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|Title:||Condition system a la Common Lisp|
|Rating:||Not rated. Create the first rating!|
|Author:||Michael Hendricks <firstname.lastname@example.org>|
|Maintainer:||Michael Hendricks <email@example.com>|
|Packager:||Michael Hendricks <firstname.lastname@example.org>|
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:- use_module(library(condition)). main :- handle(stuff, oops, warn). stuff :- writeln('Doing something useful...'), % oh no, a problem! signal(oops, Restart), ( Restart = ignore -> true ; Restart = warn -> print_message(warning, oops) ; Restart = error -> print_message(error, oops) ; % otherwise -> type_error(oneof([ignore,warn,error]), Restart) ).
A condition system is a mechanism for working with software errors. The idea was popularized by Common Lisp. Here's an analogy, modified from that Kent Pitman link, explaining roughly how it works:
Think of the process of signaling and handling as analogous to finding a fork in a road that you do not commonly travel. You don't know which way to go, so you make known your dilemma (signal a condition). Various sources of wisdom (handlers) present themselves, and you consult each, placing your trust in them because you have no special knowledge yourself of what to do. Not all sources of wisdom are experts on every topic, so some may decline to help, some may disagree. Using those sources of wisdom, you act. The situation has been handled.
In the following description, condition system terminology is highlighted.
When a predicate encounters a problematic situation and doesn't know how to proceed, it can signal a condition (instead of throwing an exception). A handler higher up in the call stack can respond to this condition with a restart. Unlike with exceptions, the call stack is never unwound so the precise context of the error is preserved in case it's needed for continuing the computation. A condition communicates information from a signaler to a handler. Based on this information, the handler sends a restart which communicates in the opposite direction.
In the Synopsis above, stuff/0 encounters a problem. It indicates this problem by sending the condition oops/0, which could have been any term. Fortunately, main/0 has a handler for that condition. In this case, it responds by sending a warn/0 restart. Again, the restart could have been any term. stuff/0 continues based on the restart value.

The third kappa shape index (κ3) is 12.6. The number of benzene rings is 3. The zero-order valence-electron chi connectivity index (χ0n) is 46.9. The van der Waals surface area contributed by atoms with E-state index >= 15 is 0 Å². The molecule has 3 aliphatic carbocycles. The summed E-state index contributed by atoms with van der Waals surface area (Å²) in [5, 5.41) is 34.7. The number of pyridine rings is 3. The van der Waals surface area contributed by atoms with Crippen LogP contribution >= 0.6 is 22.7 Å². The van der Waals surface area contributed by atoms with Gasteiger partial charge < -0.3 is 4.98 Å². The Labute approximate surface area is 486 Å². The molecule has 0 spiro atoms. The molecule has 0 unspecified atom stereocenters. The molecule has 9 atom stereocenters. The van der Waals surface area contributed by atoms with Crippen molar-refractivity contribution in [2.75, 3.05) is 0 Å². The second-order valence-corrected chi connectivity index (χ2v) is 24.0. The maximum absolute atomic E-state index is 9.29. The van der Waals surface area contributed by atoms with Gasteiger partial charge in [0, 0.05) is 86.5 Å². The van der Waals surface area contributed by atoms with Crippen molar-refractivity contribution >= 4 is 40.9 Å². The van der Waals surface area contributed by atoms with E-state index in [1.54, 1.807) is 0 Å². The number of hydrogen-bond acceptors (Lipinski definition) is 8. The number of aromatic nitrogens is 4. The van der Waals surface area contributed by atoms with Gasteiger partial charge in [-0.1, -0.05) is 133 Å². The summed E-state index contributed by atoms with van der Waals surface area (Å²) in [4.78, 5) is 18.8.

It's good practice to document which conditions a predicate might signal as well as the restarts that it understands. For publicly accessible predicates, conditions and restarts should be considered part of the API.
This library departs from Common Lisp by allowing all handlers a chance to respond to a condition, not just the innermost, matching handler. The innermost handler gets the first attempt, but on backtracking signal/2 iterates all restarts. One could act on just the first, the most popular, try them all, etc.
The first time one hears about a condition system, it's not apparent how it might be used. Here are some examples to help.
Of course, there are dozens of ways to address these same use cases without a condition system. They often involve passing configuration values or callbacks or using
A condition system decouples all participating software components by agreeing on a protocol by which they may communicate. Configuration and callbacks don't have to be passed down the call stack through arbitrary intermediaries. It doesn't have to rely on an HTTP library, for example, to implement the exact backoff strategy that's needed. A library provides some primitive conditions and restarts. Its users decide how to compose those as they see fit.
See History.md file.
Using SWI-Prolog 6.3 or later:
This module uses semantic versioning.
Source code available and pull requests accepted at http://github.com/mndrix/condition
Pack contains 5 files holding a total of 10.6K bytes.